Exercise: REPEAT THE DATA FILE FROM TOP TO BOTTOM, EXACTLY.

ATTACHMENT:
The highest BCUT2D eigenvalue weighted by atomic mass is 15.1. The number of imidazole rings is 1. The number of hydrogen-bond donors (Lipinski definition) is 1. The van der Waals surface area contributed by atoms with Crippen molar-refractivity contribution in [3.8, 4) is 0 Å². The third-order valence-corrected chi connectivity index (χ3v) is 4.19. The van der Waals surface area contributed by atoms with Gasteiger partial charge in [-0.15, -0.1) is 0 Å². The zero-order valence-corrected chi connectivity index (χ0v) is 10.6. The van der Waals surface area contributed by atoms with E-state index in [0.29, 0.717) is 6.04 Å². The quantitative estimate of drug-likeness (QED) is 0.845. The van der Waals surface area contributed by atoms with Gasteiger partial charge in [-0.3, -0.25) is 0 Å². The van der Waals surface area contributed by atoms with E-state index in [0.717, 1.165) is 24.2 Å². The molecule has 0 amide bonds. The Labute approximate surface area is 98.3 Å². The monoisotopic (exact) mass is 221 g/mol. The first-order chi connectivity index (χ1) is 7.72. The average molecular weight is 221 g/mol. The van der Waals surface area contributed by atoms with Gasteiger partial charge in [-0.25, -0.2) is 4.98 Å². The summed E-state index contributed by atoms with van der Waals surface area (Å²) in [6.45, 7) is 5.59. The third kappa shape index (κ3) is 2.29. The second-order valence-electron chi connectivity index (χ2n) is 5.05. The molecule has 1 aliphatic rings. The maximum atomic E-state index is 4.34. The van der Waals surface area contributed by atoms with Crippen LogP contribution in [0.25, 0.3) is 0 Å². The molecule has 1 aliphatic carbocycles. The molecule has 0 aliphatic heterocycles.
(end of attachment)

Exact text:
The highest BCUT2D eigenvalue weighted by atomic mass is 15.1. The number of imidazole rings is 1. The number of hydrogen-bond donors (Lipinski definition) is 1. The van der Waals surface area contributed by atoms with Crippen molar-refractivity contribution in [3.8, 4) is 0 Å². The third-order valence-corrected chi connectivity index (χ3v) is 4.19. The van der Waals surface area contributed by atoms with Gasteiger partial charge in [-0.15, -0.1) is 0 Å². The zero-order valence-corrected chi connectivity index (χ0v) is 10.6. The van der Waals surface area contributed by atoms with E-state index in [0.29, 0.717) is 6.04 Å². The quantitative estimate of drug-likeness (QED) is 0.845. The van der Waals surface area contributed by atoms with Gasteiger partial charge in [-0.3, -0.25) is 0 Å². The van der Waals surface area contributed by atoms with E-state index in [0.717, 1.165) is 24.2 Å². The molecule has 0 amide bonds. The Labute approximate surface area is 98.3 Å². The monoisotopic (exact) mass is 221 g/mol. The first-order chi connectivity index (χ1) is 7.72. The average molecular weight is 221 g/mol. The van der Waals surface area contributed by atoms with Gasteiger partial charge in [-0.25, -0.2) is 4.98 Å². The summed E-state index contributed by atoms with van der Waals surface area (Å²) in [6.45, 7) is 5.59. The third kappa shape index (κ3) is 2.29. The second-order valence-electron chi connectivity index (χ2n) is 5.05. The molecule has 1 aliphatic rings. The maximum atomic E-state index is 4.34. The van der Waals surface area contributed by atoms with Crippen LogP contribution in [0.25, 0.3) is 0 Å². The molecule has 1 aliphatic carbocycles. The molecule has 0 aliphatic heterocycles.